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Women & Power: A Manifesto by Mary Beard. Updated version.



Who should read it: Everyone curious to learn about the classical roots of women’s exclusion from power.

 

Why you should read it: It’s wry-humoured and enlightening, stepping through enduring barriers to women’s speech and power and providing gentle challenge to why we preserve these outdated cultural templates.

 

Mary Beard’s Women & Power is based on two lectures from 2014 and 2017, recently updated to reflect current political and social movements.  A short, essay based book, it’s a quick, accessible and entertaining read.

 

Part one of the book ‘The Public Voice of Women’ focuses on women being silenced.  Mary Beard takes us through the journey from the classic Homeric moment of silencing women in the Odyssey almost 3000 years ago to some of the ways that women’s voices are not publicly heard in our own contemporary culture.

 

Mary reflects that ‘our political system has happily overthrown many of the gendered certainties of antiquity.  Yet it remains the fact that our own traditions of debate and public speaking, their conventions and rules, still lie in the shadow of the classical world.’

 

Part two of the book ‘Women in Power’ explores the journey of those women who have held power both in contemporary and historical cultures.  Through the stories of Athenian drama with Medea and Antigone to Margaret Thatcher’s ‘handbagging’ and Hilary Clinton’s comparison to Medusa, there are insights into the permissible form of female power and those that are challenged.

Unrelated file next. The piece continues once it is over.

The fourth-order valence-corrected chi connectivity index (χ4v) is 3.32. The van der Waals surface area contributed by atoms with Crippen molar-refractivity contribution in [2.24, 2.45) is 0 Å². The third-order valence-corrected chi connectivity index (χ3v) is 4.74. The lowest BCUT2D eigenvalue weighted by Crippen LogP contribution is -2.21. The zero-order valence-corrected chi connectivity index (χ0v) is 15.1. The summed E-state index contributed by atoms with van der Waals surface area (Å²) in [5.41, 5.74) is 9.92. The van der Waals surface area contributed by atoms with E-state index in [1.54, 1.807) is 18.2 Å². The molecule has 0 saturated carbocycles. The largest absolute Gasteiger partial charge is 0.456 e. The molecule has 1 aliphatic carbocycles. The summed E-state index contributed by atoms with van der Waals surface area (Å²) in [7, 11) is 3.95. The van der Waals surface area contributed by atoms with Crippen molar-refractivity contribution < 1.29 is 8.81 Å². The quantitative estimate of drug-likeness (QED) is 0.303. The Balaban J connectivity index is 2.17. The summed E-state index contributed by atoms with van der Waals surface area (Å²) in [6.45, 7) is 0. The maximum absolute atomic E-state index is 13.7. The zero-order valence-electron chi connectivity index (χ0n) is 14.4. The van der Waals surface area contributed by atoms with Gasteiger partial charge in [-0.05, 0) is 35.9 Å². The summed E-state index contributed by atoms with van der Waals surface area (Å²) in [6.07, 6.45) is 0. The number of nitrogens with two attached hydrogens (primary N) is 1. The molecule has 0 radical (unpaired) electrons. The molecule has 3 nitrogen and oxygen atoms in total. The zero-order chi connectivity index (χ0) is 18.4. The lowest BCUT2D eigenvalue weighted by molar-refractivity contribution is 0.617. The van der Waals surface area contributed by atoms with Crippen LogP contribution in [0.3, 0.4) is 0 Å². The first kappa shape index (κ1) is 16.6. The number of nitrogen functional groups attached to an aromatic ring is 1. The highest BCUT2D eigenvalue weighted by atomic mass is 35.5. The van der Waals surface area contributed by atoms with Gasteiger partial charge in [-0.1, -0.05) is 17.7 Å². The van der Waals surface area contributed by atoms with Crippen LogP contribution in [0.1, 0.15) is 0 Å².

Mary encourages us to think about power differently: 

 

‘It means decoupling it from public prestige.  It means thinking collaboratively, about the power of followers not just of leaders.  It means, above all, about thinking about power as an attribute or even a verb (‘to power’), not a possession.  What I have in mind is the ability to be effective, to make a difference in the world, and the right to be taken seriously, together as much as individually.’

 

Although not offering solutions to the discrepancy between men and women in power, Mary does introduce an interesting alternative concept and invites us to consider whether our understanding of power is outdated and lodged in a classical interpretation:

 

‘You can’t easily fit women into a structure that is already coded as male; you have to change the structure.’

 

Is it time we changed how we think about power and the structures its created? An enjoyable and thought provoking read.


Beard, M. (2018) Women & Power: A Manifesto. London: Profile Books.


 

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